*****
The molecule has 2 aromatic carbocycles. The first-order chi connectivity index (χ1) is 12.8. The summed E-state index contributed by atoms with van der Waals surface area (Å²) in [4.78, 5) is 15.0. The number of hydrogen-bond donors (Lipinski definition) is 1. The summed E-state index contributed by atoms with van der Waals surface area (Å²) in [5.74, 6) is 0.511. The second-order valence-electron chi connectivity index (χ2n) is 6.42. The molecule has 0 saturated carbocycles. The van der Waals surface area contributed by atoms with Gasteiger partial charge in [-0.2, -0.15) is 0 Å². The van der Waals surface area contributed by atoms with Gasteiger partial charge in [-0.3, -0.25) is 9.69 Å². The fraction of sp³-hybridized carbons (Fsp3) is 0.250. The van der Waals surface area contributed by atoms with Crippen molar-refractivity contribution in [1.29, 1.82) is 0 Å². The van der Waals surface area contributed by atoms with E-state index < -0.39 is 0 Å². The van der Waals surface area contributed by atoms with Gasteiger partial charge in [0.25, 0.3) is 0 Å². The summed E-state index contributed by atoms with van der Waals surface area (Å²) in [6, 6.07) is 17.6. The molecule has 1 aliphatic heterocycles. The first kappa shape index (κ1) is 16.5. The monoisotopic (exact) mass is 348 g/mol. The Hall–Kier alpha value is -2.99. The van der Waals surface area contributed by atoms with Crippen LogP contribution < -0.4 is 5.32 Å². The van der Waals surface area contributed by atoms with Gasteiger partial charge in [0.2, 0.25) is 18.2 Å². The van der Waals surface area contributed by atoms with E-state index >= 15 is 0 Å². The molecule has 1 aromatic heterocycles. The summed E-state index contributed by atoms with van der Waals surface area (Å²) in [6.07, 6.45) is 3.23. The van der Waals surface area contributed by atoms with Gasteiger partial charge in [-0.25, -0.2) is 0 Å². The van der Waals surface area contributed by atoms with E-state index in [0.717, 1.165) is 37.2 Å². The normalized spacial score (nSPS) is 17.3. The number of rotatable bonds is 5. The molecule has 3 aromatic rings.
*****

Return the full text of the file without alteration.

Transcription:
The molecule has 2 aromatic carbocycles. The first-order chi connectivity index (χ1) is 12.8. The summed E-state index contributed by atoms with van der Waals surface area (Å²) in [4.78, 5) is 15.0. The number of hydrogen-bond donors (Lipinski definition) is 1. The summed E-state index contributed by atoms with van der Waals surface area (Å²) in [5.74, 6) is 0.511. The second-order valence-electron chi connectivity index (χ2n) is 6.42. The molecule has 0 saturated carbocycles. The van der Waals surface area contributed by atoms with Gasteiger partial charge in [-0.2, -0.15) is 0 Å². The van der Waals surface area contributed by atoms with Gasteiger partial charge in [-0.3, -0.25) is 9.69 Å². The fraction of sp³-hybridized carbons (Fsp3) is 0.250. The van der Waals surface area contributed by atoms with Crippen molar-refractivity contribution in [1.29, 1.82) is 0 Å². The van der Waals surface area contributed by atoms with E-state index < -0.39 is 0 Å². The van der Waals surface area contributed by atoms with Gasteiger partial charge in [0.25, 0.3) is 0 Å². The summed E-state index contributed by atoms with van der Waals surface area (Å²) in [6, 6.07) is 17.6. The molecule has 1 aliphatic heterocycles. The first kappa shape index (κ1) is 16.5. The monoisotopic (exact) mass is 348 g/mol. The Hall–Kier alpha value is -2.99. The van der Waals surface area contributed by atoms with Crippen LogP contribution < -0.4 is 5.32 Å². The van der Waals surface area contributed by atoms with Gasteiger partial charge in [0.2, 0.25) is 18.2 Å². The van der Waals surface area contributed by atoms with E-state index >= 15 is 0 Å². The molecule has 1 aromatic heterocycles. The summed E-state index contributed by atoms with van der Waals surface area (Å²) in [6.07, 6.45) is 3.23. The van der Waals surface area contributed by atoms with Gasteiger partial charge in [-0.25, -0.2) is 0 Å². The van der Waals surface area contributed by atoms with E-state index in [0.717, 1.165) is 37.2 Å². The normalized spacial score (nSPS) is 17.3. The number of rotatable bonds is 5. The molecule has 3 aromatic rings.